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Serving for the Match

Optimize Blog - February 13, 2017 - 0 comments

Most people would agree that there is some value in providing good service. An abundance of literature exists that state great customer service makes a company more profitable. However, there are also many examples of companies with excellent service that suffer from poor financial performance.
The reality that we all need to accept is that good service costs money and because it costs so much, companies struggle with the question of what their return on investment should be. Some even ask whether the investment is worth making at all.
The question is a good one and one that all companies should ask because simply assuming that good service is a good investment is flawed thinking. Unfortunately, few companies have had success calculating the ROI of customer service, making it difficult for them to determine whether their money will be, or has been, well spent.
For some it is simple – they believe unequivocally that good service always leads to higher profits. Companies launch service crusades, making grand promises to their customers as they whip their staff into a frenzy of friendly service activity. They intone ritual phrases, like, “We’re dedicated to excellence,” and “The customer is number one.”
In the end though they are frustrated as the miracle that they had hoped for seldom appears. Customers may be more satisfied, but the expected rise in profitability rarely occurs. At this point many companies experience a crisis in faith and revert to their old practices: cost-cutting, reductions in staff, new ad campaigns.
In our view a company needs to start asking itself some questions like “What, specifically, do we want customers to do more of or less of?” Attitudes (such as satisfaction) and feelings (such as delight) aren’t included – only measurable, observable behaviors, such as, “use our service more often,” “call our support line less often,” “purchase more items on an average visit to the store,” and “return merchandise less frequently.”
The company should next make a second list composed of specific, measurable service activities that are likely to affect desired customer behaviors. The company asks itself, “What can employees (or machines or web sites) do more of or less of, or do differently, to influence how customers act?” If it can’t be measured, if it can’t be trained (or programmed) or if it has no likely effect on measurable customer behaviors that effect profit, it is removed it from the list.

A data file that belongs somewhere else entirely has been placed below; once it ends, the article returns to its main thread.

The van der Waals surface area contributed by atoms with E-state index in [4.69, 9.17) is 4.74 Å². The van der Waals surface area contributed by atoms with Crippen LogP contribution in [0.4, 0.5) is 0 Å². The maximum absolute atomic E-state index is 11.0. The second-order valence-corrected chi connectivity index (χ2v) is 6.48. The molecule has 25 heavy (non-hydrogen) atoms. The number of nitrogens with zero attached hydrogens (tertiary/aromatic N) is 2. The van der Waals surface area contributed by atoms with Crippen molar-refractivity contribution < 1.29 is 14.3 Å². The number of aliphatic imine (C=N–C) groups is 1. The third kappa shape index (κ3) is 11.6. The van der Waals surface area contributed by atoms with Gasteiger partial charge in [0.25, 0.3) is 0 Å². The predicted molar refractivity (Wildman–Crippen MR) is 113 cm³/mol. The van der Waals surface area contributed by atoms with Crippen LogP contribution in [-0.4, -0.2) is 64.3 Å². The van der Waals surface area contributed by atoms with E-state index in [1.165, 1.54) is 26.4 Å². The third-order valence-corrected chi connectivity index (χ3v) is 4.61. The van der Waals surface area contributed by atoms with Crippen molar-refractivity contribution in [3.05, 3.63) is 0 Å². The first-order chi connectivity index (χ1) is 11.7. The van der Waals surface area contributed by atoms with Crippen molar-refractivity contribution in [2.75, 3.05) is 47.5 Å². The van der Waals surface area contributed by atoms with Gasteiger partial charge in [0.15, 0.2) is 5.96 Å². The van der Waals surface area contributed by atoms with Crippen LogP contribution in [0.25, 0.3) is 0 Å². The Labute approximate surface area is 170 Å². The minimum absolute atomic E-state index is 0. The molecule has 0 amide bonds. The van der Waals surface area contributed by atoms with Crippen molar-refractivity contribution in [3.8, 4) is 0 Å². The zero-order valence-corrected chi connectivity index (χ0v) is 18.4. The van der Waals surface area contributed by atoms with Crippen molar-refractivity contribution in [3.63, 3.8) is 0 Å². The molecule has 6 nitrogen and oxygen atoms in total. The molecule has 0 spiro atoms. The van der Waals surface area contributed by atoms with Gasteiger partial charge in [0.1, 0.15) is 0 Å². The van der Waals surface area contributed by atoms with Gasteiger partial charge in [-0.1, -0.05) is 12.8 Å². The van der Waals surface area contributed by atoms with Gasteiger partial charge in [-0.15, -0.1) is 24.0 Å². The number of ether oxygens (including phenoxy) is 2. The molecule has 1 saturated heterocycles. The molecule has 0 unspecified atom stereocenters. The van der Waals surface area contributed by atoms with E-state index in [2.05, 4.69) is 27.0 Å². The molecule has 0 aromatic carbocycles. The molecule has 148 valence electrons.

The company needs to determine next what competencies, knowledge, skills and abilities are needed to provide the service that will affect the aforementioned desired customer behaviors? Then, incentives and measurement: What rewards will be most effective at reinforcing the use of those skills? What metrics need to be gathered to trigger rewards?
Finally the organization needs to link the first list (customer behaviors) to costs and revenues. For example, what would be the effect on revenue of increasing the average customer purchase by one dollar? What would be effect on costs if the volume of complaints to call centers were reduced by five percentage points? It quickly becomes clear that even a small change in some customer behaviors can have a substantial financial impact. It also becomes clear which service changes will have the biggest effect.
The only way to answer these questions is to experiment. The company must identify the most promising service investments and test them on a small scale. And the testing is not a one off but is iterative, allowing the company to fine-tune its tactics and find the optimal mix of service activities that result in the highest return on investment.
Many enlightened companies are transforming their business and operations to align with customers. New tools, processes, and operations can make a number of ROI connections related to financials, customer satisfaction, or operational efficiency. Leaders just need make the decision to try them…..

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